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What is Sickling test? 

A sickle cell test or sickling test is a blood test performed to determine if an individual has sickle cell disease (SCD) or the sickle cell trait (a carrier state with no apparent symptoms). 

SCD is a type of hereditary disorder (passed on from parents to offsprings) characterised by the production of abnormal haemoglobin. Haemoglobin is a type of protein present in red blood cells. It helps carry oxygen in blood. SCD occurs due to mutations in the genes that code for the production of haemoglobin.

Individuals affected with SCD also have peculiarly shaped RBCs (sickle-shaped), which can be hard and sticky. They tend to suffer from anaemia and are at a high risk of blood clots.

  1. Why is a Sickling test performed?
  2. How do you prepare for a Sickling test?
  3. How is a Sickling test performed?
  4. What do Sickling test results indicate?

A sickling test is very commonly performed in newborns soon after birth for the early diagnosis of SCD. The test can also be done on adults or older children who present the following symptoms of SCD:

Furthermore, a sickling test helps determines the presence of sickle cell trait, ie, to know if the individual is a genetic carrier of SCD. Such individuals may have no symptoms but can pass the disease on to their offsprings.

No special preparations are needed for this test. However, it is important to note that undergoing this test within 90 days of having received a blood transfusion can give inaccurate test results.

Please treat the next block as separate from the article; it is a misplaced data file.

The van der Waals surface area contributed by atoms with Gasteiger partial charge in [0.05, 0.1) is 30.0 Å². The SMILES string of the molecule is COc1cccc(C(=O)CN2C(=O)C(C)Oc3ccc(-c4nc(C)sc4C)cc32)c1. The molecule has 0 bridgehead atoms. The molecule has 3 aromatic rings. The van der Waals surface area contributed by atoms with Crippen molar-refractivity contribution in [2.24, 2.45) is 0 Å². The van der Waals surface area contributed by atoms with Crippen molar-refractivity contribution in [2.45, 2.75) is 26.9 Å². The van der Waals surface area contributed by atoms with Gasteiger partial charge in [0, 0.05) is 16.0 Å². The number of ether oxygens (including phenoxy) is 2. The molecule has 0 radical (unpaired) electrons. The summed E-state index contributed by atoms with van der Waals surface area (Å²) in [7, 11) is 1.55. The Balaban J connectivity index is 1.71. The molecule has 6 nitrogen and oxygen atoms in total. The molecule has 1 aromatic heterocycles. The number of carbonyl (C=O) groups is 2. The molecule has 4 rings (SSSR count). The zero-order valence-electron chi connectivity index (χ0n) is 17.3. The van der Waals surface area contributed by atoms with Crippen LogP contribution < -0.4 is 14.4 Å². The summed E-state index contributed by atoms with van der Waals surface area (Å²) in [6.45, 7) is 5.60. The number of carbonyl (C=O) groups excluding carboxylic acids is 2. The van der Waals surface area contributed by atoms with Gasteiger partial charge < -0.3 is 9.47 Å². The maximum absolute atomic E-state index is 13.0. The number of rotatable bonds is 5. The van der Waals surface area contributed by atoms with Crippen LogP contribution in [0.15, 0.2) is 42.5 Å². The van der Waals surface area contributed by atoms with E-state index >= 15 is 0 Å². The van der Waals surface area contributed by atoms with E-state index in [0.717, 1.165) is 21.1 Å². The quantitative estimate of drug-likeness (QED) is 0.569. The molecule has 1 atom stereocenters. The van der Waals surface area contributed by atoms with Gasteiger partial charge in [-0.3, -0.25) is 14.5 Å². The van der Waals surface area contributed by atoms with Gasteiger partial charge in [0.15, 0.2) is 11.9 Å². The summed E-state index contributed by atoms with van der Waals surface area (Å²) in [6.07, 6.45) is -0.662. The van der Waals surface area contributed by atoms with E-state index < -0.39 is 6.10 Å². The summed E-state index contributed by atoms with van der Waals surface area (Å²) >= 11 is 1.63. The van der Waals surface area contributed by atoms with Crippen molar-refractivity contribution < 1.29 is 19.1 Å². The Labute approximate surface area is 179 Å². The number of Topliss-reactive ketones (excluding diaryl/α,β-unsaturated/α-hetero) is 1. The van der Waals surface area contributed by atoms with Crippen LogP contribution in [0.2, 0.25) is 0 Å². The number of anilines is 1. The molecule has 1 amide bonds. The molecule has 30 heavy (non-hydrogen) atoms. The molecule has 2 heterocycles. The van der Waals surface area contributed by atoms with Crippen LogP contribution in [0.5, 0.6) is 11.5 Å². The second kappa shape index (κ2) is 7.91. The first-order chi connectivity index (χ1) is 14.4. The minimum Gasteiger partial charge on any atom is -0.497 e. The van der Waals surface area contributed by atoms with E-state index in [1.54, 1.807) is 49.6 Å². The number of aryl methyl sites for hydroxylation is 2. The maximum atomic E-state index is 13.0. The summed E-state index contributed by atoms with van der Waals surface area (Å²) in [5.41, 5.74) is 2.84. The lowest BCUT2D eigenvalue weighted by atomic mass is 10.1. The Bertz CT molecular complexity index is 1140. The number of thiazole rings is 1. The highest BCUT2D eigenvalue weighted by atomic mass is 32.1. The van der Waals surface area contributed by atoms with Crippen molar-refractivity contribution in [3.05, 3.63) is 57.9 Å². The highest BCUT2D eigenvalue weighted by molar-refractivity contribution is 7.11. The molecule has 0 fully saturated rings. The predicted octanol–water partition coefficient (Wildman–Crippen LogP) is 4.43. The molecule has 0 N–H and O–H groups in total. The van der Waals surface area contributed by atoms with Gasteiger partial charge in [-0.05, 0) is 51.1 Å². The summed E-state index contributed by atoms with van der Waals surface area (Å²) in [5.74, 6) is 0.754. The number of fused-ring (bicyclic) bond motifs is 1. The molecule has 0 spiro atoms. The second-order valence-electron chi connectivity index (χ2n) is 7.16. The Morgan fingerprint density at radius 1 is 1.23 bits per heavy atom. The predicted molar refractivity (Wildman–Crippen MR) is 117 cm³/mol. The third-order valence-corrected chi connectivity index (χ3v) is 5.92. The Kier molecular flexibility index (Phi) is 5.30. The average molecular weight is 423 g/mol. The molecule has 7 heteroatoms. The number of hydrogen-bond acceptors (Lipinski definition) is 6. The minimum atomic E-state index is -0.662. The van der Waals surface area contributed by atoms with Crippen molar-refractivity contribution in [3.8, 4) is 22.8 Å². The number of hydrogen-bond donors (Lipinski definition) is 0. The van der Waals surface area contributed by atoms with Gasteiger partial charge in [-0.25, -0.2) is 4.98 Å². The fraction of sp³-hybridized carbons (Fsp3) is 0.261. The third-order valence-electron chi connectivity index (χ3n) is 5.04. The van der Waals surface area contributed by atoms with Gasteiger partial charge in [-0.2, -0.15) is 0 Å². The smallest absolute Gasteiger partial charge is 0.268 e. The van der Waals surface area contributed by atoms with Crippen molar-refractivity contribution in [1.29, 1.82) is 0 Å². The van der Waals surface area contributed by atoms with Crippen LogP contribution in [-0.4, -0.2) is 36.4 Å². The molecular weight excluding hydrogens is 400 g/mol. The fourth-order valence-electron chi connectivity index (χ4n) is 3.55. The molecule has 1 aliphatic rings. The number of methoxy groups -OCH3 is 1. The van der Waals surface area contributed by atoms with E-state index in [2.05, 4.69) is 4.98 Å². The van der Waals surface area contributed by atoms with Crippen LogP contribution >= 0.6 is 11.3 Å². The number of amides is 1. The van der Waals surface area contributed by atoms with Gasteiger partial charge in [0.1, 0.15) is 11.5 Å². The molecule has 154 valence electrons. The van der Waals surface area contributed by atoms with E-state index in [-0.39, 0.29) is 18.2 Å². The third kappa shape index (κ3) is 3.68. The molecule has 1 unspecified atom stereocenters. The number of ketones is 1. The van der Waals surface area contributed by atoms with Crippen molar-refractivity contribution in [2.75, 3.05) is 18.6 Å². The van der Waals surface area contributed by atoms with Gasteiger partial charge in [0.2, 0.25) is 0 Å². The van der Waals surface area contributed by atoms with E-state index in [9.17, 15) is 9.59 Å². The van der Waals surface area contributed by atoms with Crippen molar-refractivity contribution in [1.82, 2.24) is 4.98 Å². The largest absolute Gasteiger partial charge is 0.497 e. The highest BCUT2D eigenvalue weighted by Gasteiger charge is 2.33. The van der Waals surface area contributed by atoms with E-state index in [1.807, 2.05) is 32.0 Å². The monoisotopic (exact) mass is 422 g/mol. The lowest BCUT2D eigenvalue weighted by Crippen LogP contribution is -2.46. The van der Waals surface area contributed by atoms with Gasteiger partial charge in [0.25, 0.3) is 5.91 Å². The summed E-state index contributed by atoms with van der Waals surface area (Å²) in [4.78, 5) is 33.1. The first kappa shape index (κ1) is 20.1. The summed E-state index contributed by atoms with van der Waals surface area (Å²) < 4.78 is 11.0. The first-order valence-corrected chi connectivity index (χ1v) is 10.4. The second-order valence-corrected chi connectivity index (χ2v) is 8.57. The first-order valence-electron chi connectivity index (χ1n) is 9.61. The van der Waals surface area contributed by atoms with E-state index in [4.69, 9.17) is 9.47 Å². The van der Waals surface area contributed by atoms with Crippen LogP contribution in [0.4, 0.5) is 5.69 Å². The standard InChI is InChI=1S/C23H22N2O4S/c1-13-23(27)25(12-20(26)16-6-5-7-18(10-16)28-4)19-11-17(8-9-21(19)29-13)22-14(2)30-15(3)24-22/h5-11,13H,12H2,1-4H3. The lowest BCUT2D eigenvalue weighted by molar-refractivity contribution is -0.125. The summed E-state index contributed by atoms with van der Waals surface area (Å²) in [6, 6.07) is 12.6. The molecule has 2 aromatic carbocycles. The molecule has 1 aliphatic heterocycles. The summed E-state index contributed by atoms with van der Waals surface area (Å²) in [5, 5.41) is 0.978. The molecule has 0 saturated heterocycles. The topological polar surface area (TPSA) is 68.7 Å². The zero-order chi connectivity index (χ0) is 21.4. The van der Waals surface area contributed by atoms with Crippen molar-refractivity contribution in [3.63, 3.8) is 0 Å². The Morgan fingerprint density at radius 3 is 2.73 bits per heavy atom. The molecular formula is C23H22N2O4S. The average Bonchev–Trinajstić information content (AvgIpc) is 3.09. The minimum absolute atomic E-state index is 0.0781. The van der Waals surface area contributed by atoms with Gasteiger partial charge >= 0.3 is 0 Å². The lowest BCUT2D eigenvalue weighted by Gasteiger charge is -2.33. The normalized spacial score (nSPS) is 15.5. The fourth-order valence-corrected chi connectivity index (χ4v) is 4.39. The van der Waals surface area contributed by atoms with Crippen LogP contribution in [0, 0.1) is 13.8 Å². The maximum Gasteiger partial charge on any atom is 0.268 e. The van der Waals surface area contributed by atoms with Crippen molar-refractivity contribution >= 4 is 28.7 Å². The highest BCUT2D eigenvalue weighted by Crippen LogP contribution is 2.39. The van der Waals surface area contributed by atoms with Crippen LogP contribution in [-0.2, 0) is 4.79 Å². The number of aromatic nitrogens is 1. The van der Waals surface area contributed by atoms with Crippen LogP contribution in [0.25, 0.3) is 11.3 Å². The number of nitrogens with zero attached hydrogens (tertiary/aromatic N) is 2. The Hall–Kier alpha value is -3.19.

Therefore, you must inform your doctor about any recent blood transfusions to avoid false results. 

For this test, a blood sample is collected as mentioned below:

  • A lab technician will wrap an elastic band around your upper arm to stop the flow of blood. This will make the veins below the band larger to ensure easy insertion of a needle
  • He/she will clean the site of collection with alcohol to sanitise the area and insert a needle in a vein
  • Next, a tube will be attached to the needle to collect the blood sample, and once enough blood is collected, the band will be removed from your arm
  • The technician will then place cotton over the needle site and apply pressure on the site to stop bleeding
  • Finally, a bandage will be placed on the injection site to prevent infection

A feeling of tightness is experienced when the band is wrapped around the upper arm. Few individuals report no pain from the needle, and some may feel a quick sting or pinch.

Some risks associated with this test are:

  • Difficulty in obtaining the sample
  • Excessive bleeding at the site from where the blood is drawn
  • Fainting 
  • Haematoma (accumulation of blood under the skin)
  • Infection at the site where the needle is inserted

However, these risks can easily be reduced when proper precautionary measures are taken

  • A normal result would be called a negative result. This means that you have normal haemoglobin. However, a positive result would indicate that you have  SCD or the sickle cell trait. 
  • If the test results are positive, the doctor may ask you to get another test called haemoglobin electrophoresis, which will help in determining the exact condition.

Disclaimer: All results must be clinically correlated with the patient’s complaints to make a complete and accurate diagnosis. The above information is provided from a purely educational point of view and is in no way a substitute for medical advice by a qualified doctor.

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  1. Illinois Department of Public Health. Sickle Cell Disease and Sickle Cell Carrier Status. Chicago, U.S.
  2. National Heart, Lung, and Blood Institute [Internet]: U.S. Department of Health and Human Services; Sickle Cell Disease
  3. National Newborn Screening and Global Resource Center. History and Overview of Newborn Screening. Austin, Texas
  4. MedlinePlus Medical Encyclopedia: US National Library of Medicine; Sickle cell test
  5. Genetic home reference. Sickle cell disease. U.S. Department of Health & Human Services [internet].